PARAMOUNT Corp Bhd, a property developer that also operates KDU University College, is not often in the news but Tuesday's launch of its first integrated project, Paramount Utropolis in Glenmarie, Shah Alam, may start changing how the market views the company.
Paramount is mostly known as a township developer, with a record that goes back to the 1970s but as senior management points out in recent reports, with land getting scarcer and more expensive nearer to urban concentrations, integrated projects will become the norm, at least in the Klang Valley.
Group chief executive officer Chan Say Yeong says the move to develop more integrated projects is in line with market needs and to stay relevant.
“We've been modest in the past because the type of properties we were offering in Kemuning Utama (in Shah Alam) and Bandar Laguna Merbok (in Sungei Petani) sold by itself without too much fuss,” he toldStarBizWeek.
But Chan, who formerly headed Singapore-based CapitaLand Ltd's Malaysian operations, says times are changing and the company will need to change to meet the demands not only of property investors but also of its students.
He says five to 10 years ago, investors may have been happy with the company being under the radar but not any more.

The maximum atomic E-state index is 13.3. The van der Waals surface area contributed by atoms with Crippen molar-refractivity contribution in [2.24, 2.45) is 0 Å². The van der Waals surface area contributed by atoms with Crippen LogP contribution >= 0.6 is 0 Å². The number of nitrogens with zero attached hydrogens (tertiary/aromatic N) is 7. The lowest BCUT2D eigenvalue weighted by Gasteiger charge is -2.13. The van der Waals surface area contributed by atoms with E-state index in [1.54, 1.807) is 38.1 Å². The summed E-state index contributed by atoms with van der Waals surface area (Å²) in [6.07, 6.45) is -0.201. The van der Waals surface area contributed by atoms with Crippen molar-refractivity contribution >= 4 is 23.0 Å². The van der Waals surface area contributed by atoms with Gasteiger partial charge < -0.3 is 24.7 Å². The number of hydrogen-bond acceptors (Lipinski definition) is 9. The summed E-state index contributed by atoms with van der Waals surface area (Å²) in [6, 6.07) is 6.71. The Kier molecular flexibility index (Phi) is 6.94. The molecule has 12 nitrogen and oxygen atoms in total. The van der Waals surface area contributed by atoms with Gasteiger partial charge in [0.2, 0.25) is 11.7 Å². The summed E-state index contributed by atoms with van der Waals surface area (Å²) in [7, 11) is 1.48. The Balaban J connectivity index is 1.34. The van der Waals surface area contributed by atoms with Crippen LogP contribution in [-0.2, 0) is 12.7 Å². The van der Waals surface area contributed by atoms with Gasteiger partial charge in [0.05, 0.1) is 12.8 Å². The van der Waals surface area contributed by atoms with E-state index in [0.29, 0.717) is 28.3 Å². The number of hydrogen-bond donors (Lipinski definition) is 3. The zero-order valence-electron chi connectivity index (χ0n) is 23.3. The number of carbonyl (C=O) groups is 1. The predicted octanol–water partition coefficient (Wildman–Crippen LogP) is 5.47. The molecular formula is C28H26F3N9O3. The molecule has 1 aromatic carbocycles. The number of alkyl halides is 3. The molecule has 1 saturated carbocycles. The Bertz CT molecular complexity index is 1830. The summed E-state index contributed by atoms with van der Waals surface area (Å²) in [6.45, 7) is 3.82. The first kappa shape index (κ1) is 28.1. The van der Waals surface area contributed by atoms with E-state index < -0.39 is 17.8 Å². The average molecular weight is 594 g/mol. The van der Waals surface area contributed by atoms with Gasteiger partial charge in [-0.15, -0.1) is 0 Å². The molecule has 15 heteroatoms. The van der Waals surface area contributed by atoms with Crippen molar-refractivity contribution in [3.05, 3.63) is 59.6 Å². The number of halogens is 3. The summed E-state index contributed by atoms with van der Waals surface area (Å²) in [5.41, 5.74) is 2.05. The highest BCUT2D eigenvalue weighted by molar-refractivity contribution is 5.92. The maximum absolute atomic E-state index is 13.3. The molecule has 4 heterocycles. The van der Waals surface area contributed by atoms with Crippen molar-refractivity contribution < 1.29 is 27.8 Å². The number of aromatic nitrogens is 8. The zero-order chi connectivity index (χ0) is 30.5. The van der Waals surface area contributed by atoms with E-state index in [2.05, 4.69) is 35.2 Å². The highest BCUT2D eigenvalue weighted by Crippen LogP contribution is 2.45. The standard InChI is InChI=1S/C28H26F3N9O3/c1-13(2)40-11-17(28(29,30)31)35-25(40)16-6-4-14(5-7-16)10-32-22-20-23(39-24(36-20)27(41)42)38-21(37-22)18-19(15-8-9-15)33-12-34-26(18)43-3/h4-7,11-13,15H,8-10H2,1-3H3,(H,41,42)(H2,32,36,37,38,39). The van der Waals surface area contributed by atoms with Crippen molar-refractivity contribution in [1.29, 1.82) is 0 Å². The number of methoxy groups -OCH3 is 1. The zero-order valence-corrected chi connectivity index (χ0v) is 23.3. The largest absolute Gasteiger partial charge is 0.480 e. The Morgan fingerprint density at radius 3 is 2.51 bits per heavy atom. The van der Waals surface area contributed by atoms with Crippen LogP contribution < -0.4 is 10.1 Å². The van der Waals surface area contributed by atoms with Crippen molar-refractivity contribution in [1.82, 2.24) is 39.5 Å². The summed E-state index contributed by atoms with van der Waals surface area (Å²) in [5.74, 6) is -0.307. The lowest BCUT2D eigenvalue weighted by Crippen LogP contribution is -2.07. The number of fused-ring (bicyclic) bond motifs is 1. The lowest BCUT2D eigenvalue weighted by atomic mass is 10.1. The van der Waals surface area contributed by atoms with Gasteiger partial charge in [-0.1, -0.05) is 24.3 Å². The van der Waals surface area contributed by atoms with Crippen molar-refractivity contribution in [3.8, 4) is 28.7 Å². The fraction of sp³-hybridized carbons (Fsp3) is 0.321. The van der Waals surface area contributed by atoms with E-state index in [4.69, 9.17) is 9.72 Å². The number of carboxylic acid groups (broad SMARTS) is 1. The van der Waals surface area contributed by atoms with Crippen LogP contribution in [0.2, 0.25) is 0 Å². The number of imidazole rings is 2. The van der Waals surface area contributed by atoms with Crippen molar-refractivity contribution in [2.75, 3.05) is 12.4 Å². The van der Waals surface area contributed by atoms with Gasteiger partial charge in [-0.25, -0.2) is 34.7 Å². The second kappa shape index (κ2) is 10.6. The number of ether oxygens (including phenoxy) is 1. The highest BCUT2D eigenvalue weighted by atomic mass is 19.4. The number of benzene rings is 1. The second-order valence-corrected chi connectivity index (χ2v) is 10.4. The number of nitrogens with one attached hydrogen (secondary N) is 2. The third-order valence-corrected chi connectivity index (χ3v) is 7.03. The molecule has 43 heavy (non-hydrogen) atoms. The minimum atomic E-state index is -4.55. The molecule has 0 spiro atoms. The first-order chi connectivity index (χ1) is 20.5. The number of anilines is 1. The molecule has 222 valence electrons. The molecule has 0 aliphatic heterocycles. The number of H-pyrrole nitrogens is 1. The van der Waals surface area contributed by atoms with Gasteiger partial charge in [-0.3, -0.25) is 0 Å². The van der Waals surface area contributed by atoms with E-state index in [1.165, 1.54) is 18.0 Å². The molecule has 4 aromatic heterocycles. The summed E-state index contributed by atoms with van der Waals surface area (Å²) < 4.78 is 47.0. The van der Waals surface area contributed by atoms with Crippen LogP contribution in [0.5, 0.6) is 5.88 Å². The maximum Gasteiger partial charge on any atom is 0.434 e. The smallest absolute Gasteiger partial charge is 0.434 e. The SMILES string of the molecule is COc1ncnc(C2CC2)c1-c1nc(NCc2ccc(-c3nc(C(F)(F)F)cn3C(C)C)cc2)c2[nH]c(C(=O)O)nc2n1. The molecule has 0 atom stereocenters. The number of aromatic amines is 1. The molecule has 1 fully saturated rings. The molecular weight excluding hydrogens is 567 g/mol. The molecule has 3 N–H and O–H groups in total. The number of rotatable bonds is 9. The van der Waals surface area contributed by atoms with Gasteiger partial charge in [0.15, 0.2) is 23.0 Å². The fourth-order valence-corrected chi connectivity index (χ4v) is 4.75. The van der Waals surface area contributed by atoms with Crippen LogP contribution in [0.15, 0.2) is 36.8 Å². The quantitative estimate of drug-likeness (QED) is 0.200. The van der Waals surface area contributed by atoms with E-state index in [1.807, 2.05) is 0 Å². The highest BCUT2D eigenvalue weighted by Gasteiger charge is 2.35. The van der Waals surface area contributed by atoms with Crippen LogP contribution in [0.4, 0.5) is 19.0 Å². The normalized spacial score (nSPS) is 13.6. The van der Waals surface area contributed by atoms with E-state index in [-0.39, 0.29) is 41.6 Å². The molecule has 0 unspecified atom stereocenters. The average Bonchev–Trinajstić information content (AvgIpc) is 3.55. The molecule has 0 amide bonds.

“With the changes in the market, the way we deal with the media and even the way we deal with our investors will be pretty much different, because now they want a more robust Paramount,” Chan adds.
The launch of Utropolis will be the beginning of a new focus in development as the company looks for a niche in central Klang Valley's highly competitive property market where integrated projects with residential, retail, office and hotel components have been sprouting in recent years.
However, Chan is convinced there is a niche which the company can exploit. In the case of Utropolis, 10 acres of the 21-acre freehold project has been set aside as a new campus for KDU University College, which will relocate from Petaling Jaya's Section 13 when it is ready in the first quarter of 2015.
Chan: ‘The way we deal with the media and even the way we deal with our investors will be pretty much different.’